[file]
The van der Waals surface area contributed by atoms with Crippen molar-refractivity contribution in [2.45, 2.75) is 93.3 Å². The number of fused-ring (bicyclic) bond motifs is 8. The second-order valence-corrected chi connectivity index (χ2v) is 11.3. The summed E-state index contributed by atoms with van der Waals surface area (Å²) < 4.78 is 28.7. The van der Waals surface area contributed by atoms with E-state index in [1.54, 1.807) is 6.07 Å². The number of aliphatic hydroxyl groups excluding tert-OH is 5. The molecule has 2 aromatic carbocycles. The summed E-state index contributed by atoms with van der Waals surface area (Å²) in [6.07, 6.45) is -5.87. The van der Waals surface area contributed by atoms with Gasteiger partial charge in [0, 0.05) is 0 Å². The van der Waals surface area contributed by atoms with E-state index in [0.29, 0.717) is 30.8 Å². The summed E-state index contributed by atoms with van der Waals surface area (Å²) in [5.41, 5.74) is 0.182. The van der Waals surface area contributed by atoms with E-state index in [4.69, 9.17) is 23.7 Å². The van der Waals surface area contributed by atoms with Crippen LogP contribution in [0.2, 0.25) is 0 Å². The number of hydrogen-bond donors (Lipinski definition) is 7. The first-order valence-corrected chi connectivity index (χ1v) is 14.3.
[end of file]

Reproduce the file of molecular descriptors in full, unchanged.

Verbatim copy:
The van der Waals surface area contributed by atoms with Crippen molar-refractivity contribution in [2.45, 2.75) is 93.3 Å². The number of fused-ring (bicyclic) bond motifs is 8. The second-order valence-corrected chi connectivity index (χ2v) is 11.3. The summed E-state index contributed by atoms with van der Waals surface area (Å²) < 4.78 is 28.7. The van der Waals surface area contributed by atoms with E-state index in [1.54, 1.807) is 6.07 Å². The number of aliphatic hydroxyl groups excluding tert-OH is 5. The molecule has 2 aromatic carbocycles. The summed E-state index contributed by atoms with van der Waals surface area (Å²) in [6.07, 6.45) is -5.87. The van der Waals surface area contributed by atoms with Gasteiger partial charge in [0, 0.05) is 0 Å². The van der Waals surface area contributed by atoms with E-state index in [0.29, 0.717) is 30.8 Å². The summed E-state index contributed by atoms with van der Waals surface area (Å²) in [5.41, 5.74) is 0.182. The van der Waals surface area contributed by atoms with E-state index in [4.69, 9.17) is 23.7 Å². The van der Waals surface area contributed by atoms with Crippen LogP contribution in [0.2, 0.25) is 0 Å². The number of hydrogen-bond donors (Lipinski definition) is 7. The first-order valence-corrected chi connectivity index (χ1v) is 14.3.